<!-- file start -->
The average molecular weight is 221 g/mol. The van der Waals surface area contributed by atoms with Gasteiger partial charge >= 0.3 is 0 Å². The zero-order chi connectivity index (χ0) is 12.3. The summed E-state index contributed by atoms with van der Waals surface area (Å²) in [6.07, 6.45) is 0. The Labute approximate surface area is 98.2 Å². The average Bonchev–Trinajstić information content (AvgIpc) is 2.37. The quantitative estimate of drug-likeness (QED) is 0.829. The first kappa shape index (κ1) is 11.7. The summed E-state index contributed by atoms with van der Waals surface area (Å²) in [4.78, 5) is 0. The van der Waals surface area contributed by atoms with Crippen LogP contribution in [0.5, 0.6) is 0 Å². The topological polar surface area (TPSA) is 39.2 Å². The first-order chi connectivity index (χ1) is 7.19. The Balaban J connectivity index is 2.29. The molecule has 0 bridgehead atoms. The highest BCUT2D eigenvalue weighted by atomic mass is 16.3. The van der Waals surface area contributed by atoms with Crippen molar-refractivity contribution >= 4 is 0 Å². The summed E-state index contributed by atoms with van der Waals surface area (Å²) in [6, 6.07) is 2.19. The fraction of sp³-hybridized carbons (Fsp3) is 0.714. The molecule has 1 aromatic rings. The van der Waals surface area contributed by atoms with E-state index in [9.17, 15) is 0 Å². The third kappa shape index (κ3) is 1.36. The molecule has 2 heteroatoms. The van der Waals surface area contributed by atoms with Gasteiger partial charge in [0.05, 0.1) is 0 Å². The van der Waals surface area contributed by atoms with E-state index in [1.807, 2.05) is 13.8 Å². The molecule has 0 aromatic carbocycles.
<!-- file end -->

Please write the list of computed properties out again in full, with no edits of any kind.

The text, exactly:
The average molecular weight is 221 g/mol. The van der Waals surface area contributed by atoms with Gasteiger partial charge >= 0.3 is 0 Å². The zero-order chi connectivity index (χ0) is 12.3. The summed E-state index contributed by atoms with van der Waals surface area (Å²) in [6.07, 6.45) is 0. The Labute approximate surface area is 98.2 Å². The average Bonchev–Trinajstić information content (AvgIpc) is 2.37. The quantitative estimate of drug-likeness (QED) is 0.829. The first kappa shape index (κ1) is 11.7. The summed E-state index contributed by atoms with van der Waals surface area (Å²) in [4.78, 5) is 0. The van der Waals surface area contributed by atoms with Crippen LogP contribution in [0.5, 0.6) is 0 Å². The topological polar surface area (TPSA) is 39.2 Å². The first-order chi connectivity index (χ1) is 7.19. The Balaban J connectivity index is 2.29. The molecule has 0 bridgehead atoms. The highest BCUT2D eigenvalue weighted by atomic mass is 16.3. The van der Waals surface area contributed by atoms with Crippen molar-refractivity contribution >= 4 is 0 Å². The summed E-state index contributed by atoms with van der Waals surface area (Å²) in [6, 6.07) is 2.19. The fraction of sp³-hybridized carbons (Fsp3) is 0.714. The molecule has 1 aromatic rings. The van der Waals surface area contributed by atoms with E-state index in [9.17, 15) is 0 Å². The third kappa shape index (κ3) is 1.36. The molecule has 2 heteroatoms. The van der Waals surface area contributed by atoms with Gasteiger partial charge in [0.05, 0.1) is 0 Å². The van der Waals surface area contributed by atoms with E-state index in [1.807, 2.05) is 13.8 Å². The molecule has 0 aromatic carbocycles.